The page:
Referring now to FIGS. 3 a, 3 c, 3 f and 3 g, a plurality of power layer couplings 314 a, 314 b, 314 c, 314 d, 314 e and 314 f are located on the board 300 and provide a coupling to the power planes 306 a, 306 b, 306 c, 306 d, 306 e and 306 f, respectively. For example, the power layer coupling 314 a includes a signal member coupler 314 g that is defined by the base 302, extends into the base 302 from the top surface 302 a, and allows a signal member that is inserted into the signal member coupler 314 g to be coupled to the power plane 306 a in the power layer 306, as will be described in further detail below. The power layer coupling 314 a also includes a plurality of ground member couplers 314 h that are defined by the base 302, extend into the base 302 from the top surface 302 a, and that each allow a ground member that is inserted into the ground member couplers 314 h to be coupled to the board ground layer 308, as will be described in further detail below. While only the power layer coupling 314 a has been described, one of skill in the art will recognize how the power layer couplings 314 b, 314 c, 314 d, 314 e and 314 f may include signal member couplers and ground member couplers that allow a signal member that is inserted into the signal member coupler to be coupled to the power planes 306 b, 306 c, 306 d, 306 e and 306 f, respectively, and ground members that are inserted into the ground member couplers to be coupled to the board ground layer 308.
Referring now to FIGS. 3 a, 3 h and 3 i, the first board portion 300 a is illustrated in more detail. In an embodiment, the first board portion 300 a includes a base 316 having a top surface 316 a and a bottom surface 316 b located opposite the base 316 from the top surface 316 a. Between the top surface 316 a and the bottom surface 316 b, the base 316 includes a tracer layer 318 that includes the top surface 316 b, a power layer 320 located immediately adjacent the tracer layer 318, a chassis ground layer 322 located immediately adjacent the power layer 320, and a spacer layer 324 that includes the bottom surface 316 b and that is located immediately adjacent the chassis ground layer 322. In an embodiment, the chassis ground layer 322 is grounded to the chassis 202 via a grounding aperture 326. A ground layer coupling 328 is located on the board 300 and includes a signal member coupler 328 a that is defined by the base 316 and extends into the base 316 from the top surface 316 a. A trace 330 extends between the signal member coupler 328 a and the board ground layer 308 on the second board portion 300 b (illustrated in FIG. 3 b) such that a signal member that is inserted into the signal member coupler 328 a will be coupled to the board ground layer 308, as will be described in further detail below. The ground layer coupling 328 also includes a plurality of ground member couplers 328 b that are defined by the base 316, extend into the base 316 from the top surface 316 a, and that each allow a ground member that is inserted into the ground member coupler 328 b to be coupled to the chassis ground layer 322, as will be described in further detail below.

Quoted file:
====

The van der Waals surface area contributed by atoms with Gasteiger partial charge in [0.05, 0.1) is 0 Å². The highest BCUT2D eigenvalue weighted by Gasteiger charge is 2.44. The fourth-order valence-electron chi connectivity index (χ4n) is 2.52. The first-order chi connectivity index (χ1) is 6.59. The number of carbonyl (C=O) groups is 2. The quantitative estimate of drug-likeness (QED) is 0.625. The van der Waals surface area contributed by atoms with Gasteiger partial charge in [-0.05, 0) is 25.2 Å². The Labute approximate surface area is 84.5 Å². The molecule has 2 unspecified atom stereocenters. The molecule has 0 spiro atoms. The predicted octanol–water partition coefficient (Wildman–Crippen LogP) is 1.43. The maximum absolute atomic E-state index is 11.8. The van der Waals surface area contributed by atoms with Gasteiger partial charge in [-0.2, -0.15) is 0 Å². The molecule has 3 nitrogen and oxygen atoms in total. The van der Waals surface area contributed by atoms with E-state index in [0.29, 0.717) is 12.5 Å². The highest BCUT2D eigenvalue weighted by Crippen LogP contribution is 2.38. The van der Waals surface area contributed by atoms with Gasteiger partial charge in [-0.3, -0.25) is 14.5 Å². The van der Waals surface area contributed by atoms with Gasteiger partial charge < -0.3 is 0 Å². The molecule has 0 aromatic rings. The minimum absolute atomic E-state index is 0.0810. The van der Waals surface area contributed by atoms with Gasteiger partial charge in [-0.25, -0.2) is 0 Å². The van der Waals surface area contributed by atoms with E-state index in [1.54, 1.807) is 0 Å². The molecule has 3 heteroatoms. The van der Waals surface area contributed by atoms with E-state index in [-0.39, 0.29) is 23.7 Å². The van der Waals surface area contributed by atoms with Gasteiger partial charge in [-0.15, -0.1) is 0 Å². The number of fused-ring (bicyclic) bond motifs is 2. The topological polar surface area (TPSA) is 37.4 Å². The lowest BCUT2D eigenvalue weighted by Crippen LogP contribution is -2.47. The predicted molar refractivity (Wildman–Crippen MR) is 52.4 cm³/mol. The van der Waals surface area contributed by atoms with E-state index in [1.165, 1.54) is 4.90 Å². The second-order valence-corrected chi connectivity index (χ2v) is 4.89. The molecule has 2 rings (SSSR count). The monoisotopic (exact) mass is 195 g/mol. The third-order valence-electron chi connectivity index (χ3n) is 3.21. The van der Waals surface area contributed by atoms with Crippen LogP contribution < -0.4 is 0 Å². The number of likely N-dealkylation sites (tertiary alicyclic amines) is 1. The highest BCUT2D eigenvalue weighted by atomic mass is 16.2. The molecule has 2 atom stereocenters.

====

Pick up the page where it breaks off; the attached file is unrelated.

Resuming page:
Referring now to FIGS. 4 a and 4 b, a method 400 for evaluating chassis shielding effectiveness is illustrated. The method 400 begins at block 402 where a board in a chassis is provided. In an embodiment, the board 300 in the chassis 202, described above with reference to FIGS. 2, 3 a, 3 b, 3 c, 3 d, 3 e, 3 f, 3 g, 3 h and 3 i, is provided. In an embodiment, the chassis 202 may be provided on a surface 402 a that is coupled to a support 402 b. The surface 402 a may be rotatably coupled to the support 402 b in order to allow the chassis 202 to be rotated. A sensor 402 c is located adjacent the support 402 a and is operable to detect radiation that may escape from the chassis 202 after being induced in the board 300 by providing a signal to one of the layers in the board 300, as will be described in further detail below.
Referring now to FIGS. 3 a, 3 d, 3 e, 4 a, 4 c and 4 d, the method 400 then proceeds to block 404, where a signal generator is coupled to a layer on the board. In an embodiment, a cable 404 a extends from the signal generator 206 and includes a connector 404 b. While the signal generator 206 has been illustrated as being located in the chassis housing 204, one of skill in the art will recognize that the signal generator may be located outside the chassis 202 without departing from the scope of the present disclosure. In a first embodiment, the cable 404 a and the connector 404 b may be used to connect the signal generator 206 to the trace layer 304 on the board 300 by coupling the connector 404 b to the trace layer coupling 312. With the connector 404 b coupled to the trace layer coupling 312, a signal member 404 c that extends from the connector 404 b is located in the signal member coupler 312 a and coupled to the trace layer 304, and a plurality of ground members 404 d that extend from the connector 404 a are each located in a ground member coupler 312 b and coupled to the board ground layer 308, as illustrated in FIG. 4 d.